Ronnie Spector (photo: Shore Fire Media)
Ronnie Spector (photo: Shore Fire Media)


My favorite girl-group song isn’t The Crystals’ “He’s a Rebel” or The Ronettes’ “Be My Baby,” or anything else found on the aptly titled LP “Presenting the Fabulous Ronettes Featuring Veronica,” music from the future Rock and Roll Hall of Fame inductees that was meant “for the gods and the girls’ bathroom” (Greil Marcus said that) and Martin Scorsese soundtracks, to boot.

Instead, it’s The Ronettes’ far more obscure “Keep on Dancing,” a B-side that fortunately can be found on the indispensible collection of the work of Wall of Sound producer and “Titan of Teen” (Tom Wolfe called him that) Phil Spector, “Back to Mono (1958-1969).” The four-CD set includes the album “A Christmas Gift for You (From Phil Spector),” but more on that later.

The Ronettes song shouldn’t be confused with the Gentrys hit “Keep on Dancing,” although it bears striking similarities to “Save the Last Dance for Me.” In The Drifters’ 1960 classic the singer (Ben E. King, happily still active) admonishes his date to “just remember who’s taking you home” and to observe the title condition.

By contrast, Ronettes lead singer Veronica Bennett doesn’t make this “Last” request, inviting a little hussy to spend as much energy as she wants on her man because “baby, he ain’t goin’ home with you”: “Keep on dancing, little girl/Around and around now, little girl,” she sings. “You’re only wasting time, he’s all mine/He loves me/Keep on dancing, little girl.”

Here is romantic confidence at its most disarmingly lyrical, even if Bennett, soon to become Ronnie Spector, doesn’t breathe her trademark pout (sigh). In its place is that wonderful moment when she shoehorns “He loves me” in where it doesn’t really fit; the last line becomes “keepondancing,littlegirl.”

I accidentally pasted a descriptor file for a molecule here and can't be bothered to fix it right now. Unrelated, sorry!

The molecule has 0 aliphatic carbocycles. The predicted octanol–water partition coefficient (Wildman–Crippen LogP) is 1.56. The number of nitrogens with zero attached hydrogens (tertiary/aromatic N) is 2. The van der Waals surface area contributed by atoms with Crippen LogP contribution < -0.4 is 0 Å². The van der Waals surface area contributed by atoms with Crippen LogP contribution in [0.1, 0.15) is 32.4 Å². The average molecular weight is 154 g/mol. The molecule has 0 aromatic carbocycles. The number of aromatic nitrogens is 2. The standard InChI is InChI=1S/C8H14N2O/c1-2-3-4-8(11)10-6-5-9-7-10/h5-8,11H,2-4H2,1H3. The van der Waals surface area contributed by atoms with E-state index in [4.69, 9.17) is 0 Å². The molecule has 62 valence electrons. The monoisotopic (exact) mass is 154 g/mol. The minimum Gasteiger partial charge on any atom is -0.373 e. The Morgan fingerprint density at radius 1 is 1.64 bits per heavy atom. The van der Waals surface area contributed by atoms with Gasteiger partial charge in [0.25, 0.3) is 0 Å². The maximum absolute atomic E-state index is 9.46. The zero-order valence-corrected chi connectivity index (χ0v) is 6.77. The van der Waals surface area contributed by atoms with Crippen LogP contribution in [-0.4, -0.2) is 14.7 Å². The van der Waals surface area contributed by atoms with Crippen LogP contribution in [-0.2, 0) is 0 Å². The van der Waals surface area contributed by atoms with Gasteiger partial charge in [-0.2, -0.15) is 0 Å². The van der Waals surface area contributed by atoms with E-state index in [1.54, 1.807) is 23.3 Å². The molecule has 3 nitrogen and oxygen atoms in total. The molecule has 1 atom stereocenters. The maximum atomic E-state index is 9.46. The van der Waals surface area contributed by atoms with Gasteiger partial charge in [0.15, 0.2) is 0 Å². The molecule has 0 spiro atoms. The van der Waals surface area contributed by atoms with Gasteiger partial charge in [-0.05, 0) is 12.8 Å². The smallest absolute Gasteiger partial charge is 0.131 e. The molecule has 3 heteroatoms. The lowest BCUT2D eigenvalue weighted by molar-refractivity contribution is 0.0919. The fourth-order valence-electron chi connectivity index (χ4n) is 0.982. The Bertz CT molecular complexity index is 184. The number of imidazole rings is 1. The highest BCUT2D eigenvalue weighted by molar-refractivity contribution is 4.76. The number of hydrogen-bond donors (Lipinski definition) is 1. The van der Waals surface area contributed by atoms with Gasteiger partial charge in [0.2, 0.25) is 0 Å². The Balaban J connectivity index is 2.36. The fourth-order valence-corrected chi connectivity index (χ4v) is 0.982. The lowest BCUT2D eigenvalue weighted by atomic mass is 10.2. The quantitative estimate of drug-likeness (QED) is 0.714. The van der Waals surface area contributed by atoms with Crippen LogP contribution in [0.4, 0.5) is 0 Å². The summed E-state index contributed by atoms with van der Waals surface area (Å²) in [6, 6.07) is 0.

Of course, romantic confidence often is misplaced, as Mrs. Spector soon found out. At least she made it out of the marriage alive, and went on to record with The Beatles (“Try Some, Buy Some”), the late Joey Ramone (“Bye Bye Baby”) and Bruce Springsteen & the E Street Band.

Now, Ronnie Spector has made a holiday album (well, a five-song EP) of her own, “Best Christmas Ever,” released last month by Bad Girl Sounds (naturally) and The Orchard. (For the record, Darlene Love pretty much stole the show on “A Christmas Gift for You,” which was largely ignored on its initial release in the wake of the 1963 assassination of President John F. Kennedy.)

Her 2010 Christmas gift for you finds the “girl” sounding older but as charmingly Ronnie Spectoresque as ever (“whoa, oh, oh, oh, oh”); the inspirational “Light One Candle” is especially touching. And as a stocking stuffer of sorts, she performs tonight (Wednesday, Dec. 15) on “The Late Show With David Letterman.”

To watch a 1976 video of “Be My Baby” by Spector and the Bruce Springsteen band, follow this link. And here’s another link to Spector’s official Web site.

Mikel Toombs is a frequent contributor to Read his recent story about New York trio The Narrative here.

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